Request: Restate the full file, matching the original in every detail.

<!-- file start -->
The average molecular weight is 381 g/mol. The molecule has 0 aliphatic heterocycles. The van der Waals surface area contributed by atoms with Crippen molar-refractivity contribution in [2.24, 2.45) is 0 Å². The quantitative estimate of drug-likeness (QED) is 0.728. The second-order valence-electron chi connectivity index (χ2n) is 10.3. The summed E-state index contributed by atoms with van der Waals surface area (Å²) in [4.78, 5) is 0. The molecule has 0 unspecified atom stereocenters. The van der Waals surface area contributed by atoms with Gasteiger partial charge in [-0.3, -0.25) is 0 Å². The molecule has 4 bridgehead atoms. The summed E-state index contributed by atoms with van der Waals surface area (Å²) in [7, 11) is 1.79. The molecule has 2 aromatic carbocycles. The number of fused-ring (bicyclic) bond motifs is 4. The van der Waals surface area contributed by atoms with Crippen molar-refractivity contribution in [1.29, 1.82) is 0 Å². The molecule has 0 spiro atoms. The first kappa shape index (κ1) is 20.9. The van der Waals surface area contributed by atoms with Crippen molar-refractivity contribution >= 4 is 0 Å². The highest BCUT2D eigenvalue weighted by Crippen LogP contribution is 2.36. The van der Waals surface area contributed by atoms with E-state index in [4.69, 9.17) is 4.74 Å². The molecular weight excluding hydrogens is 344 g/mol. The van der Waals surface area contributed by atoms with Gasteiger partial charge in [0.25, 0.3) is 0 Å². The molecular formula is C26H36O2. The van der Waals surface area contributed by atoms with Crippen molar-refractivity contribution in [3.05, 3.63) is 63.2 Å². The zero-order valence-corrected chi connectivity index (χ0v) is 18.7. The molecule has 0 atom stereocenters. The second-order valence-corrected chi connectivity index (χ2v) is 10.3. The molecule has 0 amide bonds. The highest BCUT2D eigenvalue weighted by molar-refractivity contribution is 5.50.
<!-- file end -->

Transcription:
The average molecular weight is 381 g/mol. The molecule has 0 aliphatic heterocycles. The van der Waals surface area contributed by atoms with Crippen molar-refractivity contribution in [2.24, 2.45) is 0 Å². The quantitative estimate of drug-likeness (QED) is 0.728. The second-order valence-electron chi connectivity index (χ2n) is 10.3. The summed E-state index contributed by atoms with van der Waals surface area (Å²) in [4.78, 5) is 0. The molecule has 0 unspecified atom stereocenters. The van der Waals surface area contributed by atoms with Gasteiger partial charge in [-0.3, -0.25) is 0 Å². The molecule has 4 bridgehead atoms. The summed E-state index contributed by atoms with van der Waals surface area (Å²) in [7, 11) is 1.79. The molecule has 2 aromatic carbocycles. The number of fused-ring (bicyclic) bond motifs is 4. The van der Waals surface area contributed by atoms with Crippen molar-refractivity contribution in [1.29, 1.82) is 0 Å². The molecule has 0 spiro atoms. The first kappa shape index (κ1) is 20.9. The van der Waals surface area contributed by atoms with Crippen molar-refractivity contribution >= 4 is 0 Å². The highest BCUT2D eigenvalue weighted by Crippen LogP contribution is 2.36. The van der Waals surface area contributed by atoms with E-state index in [4.69, 9.17) is 4.74 Å². The molecular weight excluding hydrogens is 344 g/mol. The van der Waals surface area contributed by atoms with Gasteiger partial charge in [0.25, 0.3) is 0 Å². The molecular formula is C26H36O2. The van der Waals surface area contributed by atoms with Crippen molar-refractivity contribution in [3.05, 3.63) is 63.2 Å². The zero-order valence-corrected chi connectivity index (χ0v) is 18.7. The molecule has 0 atom stereocenters. The second-order valence-corrected chi connectivity index (χ2v) is 10.3. The molecule has 0 amide bonds. The highest BCUT2D eigenvalue weighted by molar-refractivity contribution is 5.50.